With the LC300 generation, Toyota waved goodbye to the V8 engines in both gasoline and diesel flavors. Instead, the fullsize SUV is now available only with significantly more economical V6 mills, both featuring a pair of turbochargers. We've already seen the new Land Cruiser with its gas engine in a dyno test, and now the same YouTube channel gives us the opportunity to discover how much power the oil-burner delivers in real life.

As you have probably figured out by now, it's a spicy GR Sport version, but this trim level doesn't actually come with power upgrades over the lesser models. At the heart of the diesel-fueled 2022 Land Cruiser is a 3.3-liter, twin-turbo engine producing 305 horsepower (227 kilowatts) and 516 pound-feet (700 Newton-meters) at the crank. So, how much of the diesel punch is lost through the drivetrain? Watch the video and find out.

Gallery: 2022 Toyota Land Cruiser

The dyno test's result shows the V6 diesel produced 275 hp and 473 lb-ft (641 Nm) at the wheels, which seems just about right considering the 10% drivetrain loss "rule." As a reminder, the 3.5-liter gas engine we mentioned earlier is officially rated at 409 hp and 478 lb-ft (650 Nm) from the factory, and in last year's dyno run, it pushed out 370 hp and 394 lb-ft (534 Nm).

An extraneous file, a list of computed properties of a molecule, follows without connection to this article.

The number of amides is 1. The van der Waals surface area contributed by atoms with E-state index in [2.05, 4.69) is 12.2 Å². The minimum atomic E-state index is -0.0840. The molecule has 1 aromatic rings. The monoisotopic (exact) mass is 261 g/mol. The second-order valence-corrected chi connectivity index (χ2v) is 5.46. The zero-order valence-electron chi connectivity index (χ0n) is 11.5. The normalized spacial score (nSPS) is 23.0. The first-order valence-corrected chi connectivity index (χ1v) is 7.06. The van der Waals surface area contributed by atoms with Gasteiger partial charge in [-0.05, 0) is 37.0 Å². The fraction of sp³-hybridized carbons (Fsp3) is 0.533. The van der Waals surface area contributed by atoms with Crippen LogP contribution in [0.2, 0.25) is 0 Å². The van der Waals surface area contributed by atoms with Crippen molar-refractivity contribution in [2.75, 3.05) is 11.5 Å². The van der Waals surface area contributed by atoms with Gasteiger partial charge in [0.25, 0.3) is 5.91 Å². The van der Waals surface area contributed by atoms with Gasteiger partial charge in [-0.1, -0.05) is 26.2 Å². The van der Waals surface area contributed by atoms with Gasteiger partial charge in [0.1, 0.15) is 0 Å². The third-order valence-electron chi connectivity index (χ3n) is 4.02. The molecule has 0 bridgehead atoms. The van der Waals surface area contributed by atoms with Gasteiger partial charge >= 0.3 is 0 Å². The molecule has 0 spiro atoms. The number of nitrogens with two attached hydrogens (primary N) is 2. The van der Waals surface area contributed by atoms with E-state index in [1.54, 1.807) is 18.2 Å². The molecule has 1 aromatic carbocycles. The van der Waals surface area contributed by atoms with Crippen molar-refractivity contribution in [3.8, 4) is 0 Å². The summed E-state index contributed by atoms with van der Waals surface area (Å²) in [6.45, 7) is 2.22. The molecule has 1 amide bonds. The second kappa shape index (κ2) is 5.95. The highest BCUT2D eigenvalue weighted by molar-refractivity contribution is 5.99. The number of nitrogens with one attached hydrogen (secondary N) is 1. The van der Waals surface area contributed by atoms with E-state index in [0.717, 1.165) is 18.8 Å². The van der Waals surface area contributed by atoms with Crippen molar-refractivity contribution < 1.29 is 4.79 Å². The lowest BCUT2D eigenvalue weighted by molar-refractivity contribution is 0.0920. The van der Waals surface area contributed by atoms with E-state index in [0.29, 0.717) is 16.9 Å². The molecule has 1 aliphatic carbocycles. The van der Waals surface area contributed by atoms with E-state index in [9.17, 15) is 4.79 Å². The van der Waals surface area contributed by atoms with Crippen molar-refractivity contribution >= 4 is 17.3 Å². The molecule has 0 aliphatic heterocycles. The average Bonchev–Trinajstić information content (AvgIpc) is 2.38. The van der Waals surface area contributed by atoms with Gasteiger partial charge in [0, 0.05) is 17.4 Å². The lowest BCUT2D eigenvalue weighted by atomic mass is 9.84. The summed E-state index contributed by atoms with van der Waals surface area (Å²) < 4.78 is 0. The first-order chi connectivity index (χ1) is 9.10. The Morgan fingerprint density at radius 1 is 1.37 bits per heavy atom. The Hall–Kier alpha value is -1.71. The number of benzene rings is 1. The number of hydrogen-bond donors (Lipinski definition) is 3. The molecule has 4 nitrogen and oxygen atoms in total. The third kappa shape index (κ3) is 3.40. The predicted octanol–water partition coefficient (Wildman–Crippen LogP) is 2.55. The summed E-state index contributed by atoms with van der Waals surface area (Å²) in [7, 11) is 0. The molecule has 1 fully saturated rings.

Getting back to the diesel Land Cruiser at hand, the Gazoo Racing-branded off-roader stepped down from the dyno bench and headed to the streets. It did a couple of 0-60 mph runs and the best one clocked by the GPS-based Dragy performance measurement device was at 7.26 seconds. The competent SUV went on to complete the quarter-mile in 15.37 seconds at a trap speed of 88.81 mph (143 km/h).

Of course, the four-year wait list Toyota has to tackle is not because people are eager to floor the Land Cruiser on the tarmac. The SUV is immensely popular thanks to its do-it-all character and serious off-road capabilities. The latter is especially true in the GR Sport's case since it's the only trim to get front and rear electronic differential locks, an upgraded adaptive variable suspension, and Toyota's electronically controlled kinetic dynamic suspension stabilization (E-KDSS) system.

The LC300 won't be coming to the United States where Toyota will only sell the new Lexus LX, complete with an F Sport version featuring a rear Torsen limited-slip differential. In Japan, there's a beefier LX Offroad trim with three differential locks.

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